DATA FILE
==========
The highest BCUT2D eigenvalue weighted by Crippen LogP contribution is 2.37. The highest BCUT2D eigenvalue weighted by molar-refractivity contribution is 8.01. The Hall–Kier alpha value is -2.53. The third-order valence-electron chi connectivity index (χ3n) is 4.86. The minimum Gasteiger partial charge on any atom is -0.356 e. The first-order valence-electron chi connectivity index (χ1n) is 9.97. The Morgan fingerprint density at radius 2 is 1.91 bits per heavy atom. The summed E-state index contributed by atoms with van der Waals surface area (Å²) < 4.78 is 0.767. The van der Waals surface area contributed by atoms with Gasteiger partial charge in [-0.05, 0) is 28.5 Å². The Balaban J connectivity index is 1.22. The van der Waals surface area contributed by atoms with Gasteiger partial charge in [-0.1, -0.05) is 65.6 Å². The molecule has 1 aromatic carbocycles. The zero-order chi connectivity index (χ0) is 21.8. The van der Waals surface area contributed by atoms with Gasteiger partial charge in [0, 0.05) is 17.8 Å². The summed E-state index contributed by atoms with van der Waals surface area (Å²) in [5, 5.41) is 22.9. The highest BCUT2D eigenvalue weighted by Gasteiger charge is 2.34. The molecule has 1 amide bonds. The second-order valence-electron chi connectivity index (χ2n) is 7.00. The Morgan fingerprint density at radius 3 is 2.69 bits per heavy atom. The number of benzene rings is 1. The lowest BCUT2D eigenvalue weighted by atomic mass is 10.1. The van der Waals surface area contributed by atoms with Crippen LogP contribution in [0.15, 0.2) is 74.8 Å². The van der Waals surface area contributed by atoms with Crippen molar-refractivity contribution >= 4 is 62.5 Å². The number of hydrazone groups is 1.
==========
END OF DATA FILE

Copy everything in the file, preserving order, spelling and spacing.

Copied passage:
The highest BCUT2D eigenvalue weighted by Crippen LogP contribution is 2.37. The highest BCUT2D eigenvalue weighted by molar-refractivity contribution is 8.01. The Hall–Kier alpha value is -2.53. The third-order valence-electron chi connectivity index (χ3n) is 4.86. The minimum Gasteiger partial charge on any atom is -0.356 e. The first-order valence-electron chi connectivity index (χ1n) is 9.97. The Morgan fingerprint density at radius 2 is 1.91 bits per heavy atom. The summed E-state index contributed by atoms with van der Waals surface area (Å²) < 4.78 is 0.767. The van der Waals surface area contributed by atoms with Gasteiger partial charge in [-0.05, 0) is 28.5 Å². The Balaban J connectivity index is 1.22. The van der Waals surface area contributed by atoms with Gasteiger partial charge in [-0.1, -0.05) is 65.6 Å². The molecule has 1 aromatic carbocycles. The zero-order chi connectivity index (χ0) is 21.8. The van der Waals surface area contributed by atoms with Gasteiger partial charge in [0, 0.05) is 17.8 Å². The summed E-state index contributed by atoms with van der Waals surface area (Å²) in [5, 5.41) is 22.9. The highest BCUT2D eigenvalue weighted by Gasteiger charge is 2.34. The molecule has 1 amide bonds. The second-order valence-electron chi connectivity index (χ2n) is 7.00. The Morgan fingerprint density at radius 3 is 2.69 bits per heavy atom. The number of benzene rings is 1. The lowest BCUT2D eigenvalue weighted by atomic mass is 10.1. The van der Waals surface area contributed by atoms with Crippen LogP contribution in [0.15, 0.2) is 74.8 Å². The van der Waals surface area contributed by atoms with Crippen molar-refractivity contribution >= 4 is 62.5 Å². The number of hydrazone groups is 1.